Etymology 4 edit

Compare Swedish ju.

Adverb edit

jo

  1. Used to indicate an expectation of common understanding, or that what is said is an obvious fact – “as you well know,” “of course.”
    Synonym: no
    Han kom jo aldri
    But he never came though
    Ikkje rart at du fekk ølskummet over heile golvet. Ein skal jo ikkje slå på ølboksen fyri ein opnar den!
    It’s not weird that you’ve got the beer foam all-over the floor. You shouldn’t punch the beer can before you open it, y’know!

References edit

Occitan edit

Alternative forms edit

Pronunciation edit

Etymology 1 edit

From Old Occitan eu, from Vulgar Latin eo (attested from the 6th century in Romance), from Latin ego. Compare Catalan jo, Old French jeo.

Pronoun edit

jo

  1. (Gascony) I

Etymology 2 edit

From Old Occitan (compare Catalan jou), from Latin jugum, iugum (compare French joug, Italian giogo), from Proto-Italic *jugom, from Proto-Indo-European *yugóm.

Noun edit

jo m

  1. yoke

Old French edit

Pronoun edit

jo

  1. Alternative form of je

Old Frisian edit

Pronoun edit

  1. Alternative form of , accusative/dative of

Inflection edit

Plautdietsch edit

Adverb edit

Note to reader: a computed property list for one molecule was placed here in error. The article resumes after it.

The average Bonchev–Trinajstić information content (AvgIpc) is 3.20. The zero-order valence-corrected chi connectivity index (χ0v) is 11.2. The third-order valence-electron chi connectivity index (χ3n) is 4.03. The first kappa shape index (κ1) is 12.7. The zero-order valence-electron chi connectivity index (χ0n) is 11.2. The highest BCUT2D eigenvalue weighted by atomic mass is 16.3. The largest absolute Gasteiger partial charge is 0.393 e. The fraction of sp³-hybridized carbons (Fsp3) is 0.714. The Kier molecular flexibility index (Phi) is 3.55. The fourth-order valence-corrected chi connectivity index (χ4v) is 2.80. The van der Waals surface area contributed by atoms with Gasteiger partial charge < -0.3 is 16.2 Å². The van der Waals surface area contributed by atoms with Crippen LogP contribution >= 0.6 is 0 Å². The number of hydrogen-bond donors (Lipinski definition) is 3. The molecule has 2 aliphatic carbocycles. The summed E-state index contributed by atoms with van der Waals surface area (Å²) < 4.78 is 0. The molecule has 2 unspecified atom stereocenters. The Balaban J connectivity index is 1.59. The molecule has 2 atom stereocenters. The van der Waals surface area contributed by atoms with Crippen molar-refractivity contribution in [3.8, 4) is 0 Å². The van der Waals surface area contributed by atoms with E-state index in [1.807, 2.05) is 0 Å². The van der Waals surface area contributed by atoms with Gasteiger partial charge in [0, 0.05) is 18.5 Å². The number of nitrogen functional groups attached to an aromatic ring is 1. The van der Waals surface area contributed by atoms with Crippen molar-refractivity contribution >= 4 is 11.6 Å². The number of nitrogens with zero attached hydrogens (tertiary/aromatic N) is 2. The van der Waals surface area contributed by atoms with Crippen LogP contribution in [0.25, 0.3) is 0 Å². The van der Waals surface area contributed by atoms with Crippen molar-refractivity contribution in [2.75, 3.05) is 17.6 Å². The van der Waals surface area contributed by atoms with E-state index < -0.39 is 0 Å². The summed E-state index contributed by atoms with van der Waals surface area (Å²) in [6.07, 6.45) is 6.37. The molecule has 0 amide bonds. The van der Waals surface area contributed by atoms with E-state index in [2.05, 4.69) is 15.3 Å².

jo

  1. yes

Polish edit

Pronunciation edit

  • IPA(key): /jɔ/
  • Rhymes:
  • Syllabification: jo

Etymology 1 edit

From Proto-Slavic *(j)azъ.

Pronoun edit

jo

  1. (dialectal) Alternative form of ja (I)

Etymology 2 edit

Borrowed from German jo.

Particle edit

jo

  1. (colloquial or dialectal) yeah, yep
    Synonyms: tak, ano, no, hej
    Antonym: nie

Further reading edit

  • jo in Polish dictionaries at PWN

Saterland Frisian edit

Etymology edit

From Old Frisian hiā. Cognates include West Frisian hja and North Frisian jo.

Pronunciation edit

Pronoun edit

jo (oblique hier)

  1. they

See also edit

References edit

  • Marron C. Fort (2015), “jo”, in Saterfriesisches Wörterbuch mit einer phonologischen und grammatischen Übersicht, Buske, →ISBN

Spanish edit

Pronunciation edit

  • IPA(key): /ˈxo/ [ˈxo]
  • Rhymes: -o
  • Syllabification: jo

Etymology 1 edit

Interjection edit

¡jo!

  1. stop, whoa (especially when commanding a horse or imitative thereof)
Derived terms edit

Etymology 2 edit

Euphemistic clipping of joder (fuck).

Interjection edit

¡jo!

  1. (euphemistic) Used to express surprise, amazement, or confusion
    ¡Jo!I never heard anything like that before. / Are you serious? / Boy!

Further reading edit

Swahili edit

Etymology edit

Possibly from English yo.

Pronunciation edit

Interjection edit

jo

  1. (Sheng) added for emphasis to the end of a sentence
    Manze jo!Oh man!

Swedish edit

Etymology edit

From Old Swedish , from Old Norse jaur.

Pronunciation edit

Interjection edit

jo

  1. yes; used as a disagreement to a negative statement or a negatively phrased question.
    Du har inte borstat tänderna, eller hur? - Jo, det har jag.
    You haven't brushed your teeth, have you? - Yes, I have.
  2. yes (more generally, in a similar vein to jodå – see its usage notes)
    – Är det du som är han? – Jo, det är jag.
    – Are you that guy? – Yep, that's me.
  3. (with an excited, rising tone) Expresses having an insight; oh
    Jo(ooo)! Nu kom jag på hur man löser pusslet.
    O(ooo)h! I figured out how to solve the puzzle now.